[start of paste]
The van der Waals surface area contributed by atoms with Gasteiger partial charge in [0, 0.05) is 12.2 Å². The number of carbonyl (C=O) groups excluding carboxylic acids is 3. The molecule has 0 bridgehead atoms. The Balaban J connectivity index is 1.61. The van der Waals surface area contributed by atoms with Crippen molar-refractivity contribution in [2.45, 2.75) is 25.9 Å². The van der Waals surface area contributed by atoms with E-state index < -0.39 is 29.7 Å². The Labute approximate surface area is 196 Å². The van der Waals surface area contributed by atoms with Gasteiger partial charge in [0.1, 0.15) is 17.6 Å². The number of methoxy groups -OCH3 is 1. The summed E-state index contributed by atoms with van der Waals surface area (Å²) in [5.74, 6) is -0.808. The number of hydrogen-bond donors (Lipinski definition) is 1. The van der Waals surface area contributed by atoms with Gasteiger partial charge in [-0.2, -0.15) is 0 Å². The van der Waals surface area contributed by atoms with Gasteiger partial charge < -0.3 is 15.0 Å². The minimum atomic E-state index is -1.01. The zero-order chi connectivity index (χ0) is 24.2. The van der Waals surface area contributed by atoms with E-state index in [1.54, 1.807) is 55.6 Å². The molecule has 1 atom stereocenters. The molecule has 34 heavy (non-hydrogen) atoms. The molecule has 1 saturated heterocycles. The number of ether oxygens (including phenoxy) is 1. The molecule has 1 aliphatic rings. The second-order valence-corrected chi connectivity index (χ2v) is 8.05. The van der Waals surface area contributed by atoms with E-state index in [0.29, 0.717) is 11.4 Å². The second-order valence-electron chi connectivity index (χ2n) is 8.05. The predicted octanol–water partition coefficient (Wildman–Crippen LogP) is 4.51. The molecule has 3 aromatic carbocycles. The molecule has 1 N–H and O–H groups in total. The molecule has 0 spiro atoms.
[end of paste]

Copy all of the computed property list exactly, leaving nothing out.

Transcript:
The van der Waals surface area contributed by atoms with Gasteiger partial charge in [0, 0.05) is 12.2 Å². The number of carbonyl (C=O) groups excluding carboxylic acids is 3. The molecule has 0 bridgehead atoms. The Balaban J connectivity index is 1.61. The van der Waals surface area contributed by atoms with Crippen molar-refractivity contribution in [2.45, 2.75) is 25.9 Å². The van der Waals surface area contributed by atoms with E-state index < -0.39 is 29.7 Å². The Labute approximate surface area is 196 Å². The van der Waals surface area contributed by atoms with Gasteiger partial charge in [0.1, 0.15) is 17.6 Å². The number of methoxy groups -OCH3 is 1. The summed E-state index contributed by atoms with van der Waals surface area (Å²) in [5.74, 6) is -0.808. The number of hydrogen-bond donors (Lipinski definition) is 1. The van der Waals surface area contributed by atoms with Gasteiger partial charge in [-0.2, -0.15) is 0 Å². The van der Waals surface area contributed by atoms with Gasteiger partial charge < -0.3 is 15.0 Å². The minimum atomic E-state index is -1.01. The zero-order chi connectivity index (χ0) is 24.2. The van der Waals surface area contributed by atoms with E-state index in [1.54, 1.807) is 55.6 Å². The molecule has 1 atom stereocenters. The molecule has 34 heavy (non-hydrogen) atoms. The molecule has 1 saturated heterocycles. The number of ether oxygens (including phenoxy) is 1. The molecule has 1 aliphatic rings. The second-order valence-corrected chi connectivity index (χ2v) is 8.05. The van der Waals surface area contributed by atoms with E-state index in [0.29, 0.717) is 11.4 Å². The second-order valence-electron chi connectivity index (χ2n) is 8.05. The predicted octanol–water partition coefficient (Wildman–Crippen LogP) is 4.51. The molecule has 3 aromatic carbocycles. The molecule has 1 N–H and O–H groups in total. The molecule has 0 spiro atoms.